If you comment and your comment is insightful, it will add value to an existing discussion or perhaps even start a new one. But those who “like”… what will happen? When you see “34 people like this”, do you have any idea of what those 34 people think? Did they “like” because they found it funny? Because that content was interesting? Because it was so wrong that it made one laugh? And who knows how many people didn’t like that content, specially when compared to something else? I think this need for comparison and ranking caused “likes” to be used as if they were a measurement unit, as I’ll explain later.
I even fear one day people living in a democracy will vote for their representatives by “liking” them. Knowing how many didn’t “like” any of the options is going to be hard. And you won’t know it was because none of the options suited them, or because they were ill in the elections day, or because they preferred going to the beach instead of voting, errm, “liking”. Knowing how many people “liked” twice can get hard too, but that’s easily fixed.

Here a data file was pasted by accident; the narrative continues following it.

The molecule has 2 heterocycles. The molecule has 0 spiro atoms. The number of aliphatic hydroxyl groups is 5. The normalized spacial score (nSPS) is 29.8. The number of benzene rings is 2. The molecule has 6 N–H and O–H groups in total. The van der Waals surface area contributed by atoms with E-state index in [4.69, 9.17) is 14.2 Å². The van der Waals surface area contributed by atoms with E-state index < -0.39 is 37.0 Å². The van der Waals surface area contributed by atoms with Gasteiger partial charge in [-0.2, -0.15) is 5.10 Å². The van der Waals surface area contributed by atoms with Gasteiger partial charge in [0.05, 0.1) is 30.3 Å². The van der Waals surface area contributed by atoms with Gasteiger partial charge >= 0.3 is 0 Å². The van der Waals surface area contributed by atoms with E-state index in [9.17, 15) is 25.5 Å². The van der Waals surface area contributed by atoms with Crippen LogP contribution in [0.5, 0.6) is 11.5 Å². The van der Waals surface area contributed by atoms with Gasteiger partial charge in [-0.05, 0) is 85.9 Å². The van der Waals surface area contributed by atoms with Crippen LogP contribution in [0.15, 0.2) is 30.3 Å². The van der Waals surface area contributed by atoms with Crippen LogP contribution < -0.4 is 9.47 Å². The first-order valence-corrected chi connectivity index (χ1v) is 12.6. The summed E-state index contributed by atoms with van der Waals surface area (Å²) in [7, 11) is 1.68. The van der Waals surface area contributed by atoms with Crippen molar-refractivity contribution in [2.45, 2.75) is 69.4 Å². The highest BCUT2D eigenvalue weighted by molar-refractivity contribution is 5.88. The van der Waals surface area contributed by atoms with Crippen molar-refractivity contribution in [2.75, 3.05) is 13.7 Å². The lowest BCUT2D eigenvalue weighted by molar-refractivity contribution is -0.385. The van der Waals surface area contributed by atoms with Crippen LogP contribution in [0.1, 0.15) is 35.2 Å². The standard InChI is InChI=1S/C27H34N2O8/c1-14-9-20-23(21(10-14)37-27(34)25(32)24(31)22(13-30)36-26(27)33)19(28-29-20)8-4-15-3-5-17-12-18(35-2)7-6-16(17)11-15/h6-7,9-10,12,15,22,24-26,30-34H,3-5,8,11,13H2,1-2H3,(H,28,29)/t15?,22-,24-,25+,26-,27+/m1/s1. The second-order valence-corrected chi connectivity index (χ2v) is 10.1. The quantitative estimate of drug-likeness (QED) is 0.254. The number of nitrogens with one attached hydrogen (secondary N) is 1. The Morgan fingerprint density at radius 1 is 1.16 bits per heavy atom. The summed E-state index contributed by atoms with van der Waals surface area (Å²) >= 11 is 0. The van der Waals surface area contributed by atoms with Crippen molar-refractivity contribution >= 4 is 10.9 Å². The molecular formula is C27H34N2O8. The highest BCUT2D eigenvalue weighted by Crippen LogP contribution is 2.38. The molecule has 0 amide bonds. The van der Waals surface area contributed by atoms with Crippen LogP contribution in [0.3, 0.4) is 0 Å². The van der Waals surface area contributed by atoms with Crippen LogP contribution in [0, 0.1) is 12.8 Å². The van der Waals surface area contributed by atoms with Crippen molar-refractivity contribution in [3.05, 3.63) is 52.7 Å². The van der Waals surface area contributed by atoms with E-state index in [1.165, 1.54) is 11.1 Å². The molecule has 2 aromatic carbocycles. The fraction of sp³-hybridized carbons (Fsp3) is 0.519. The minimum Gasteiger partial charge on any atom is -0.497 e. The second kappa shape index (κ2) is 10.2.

One more thing that illustrates the stupidity of the “Like” (or similar) button: it doesn’t exist in natural human communication. Well, it does exist, but it’s way more elaborated than a “Like”. Imagine you’re hanging out with your friends, in the pre-“Like”-button era, and one of them tells a joke. Nobody’s going to say “I like” without saying anything more. Since it was a joke, if one has found it funny, laughs will follow. And if it was really funny, one will laugh a lot (I also have my opinion on the LOL thing, but that’s for another post). And if the joke wasn’t funny at all, or the way it was told wasn’t good enough, one will at least smile, or say “Man, you’re not good at telling jokes”.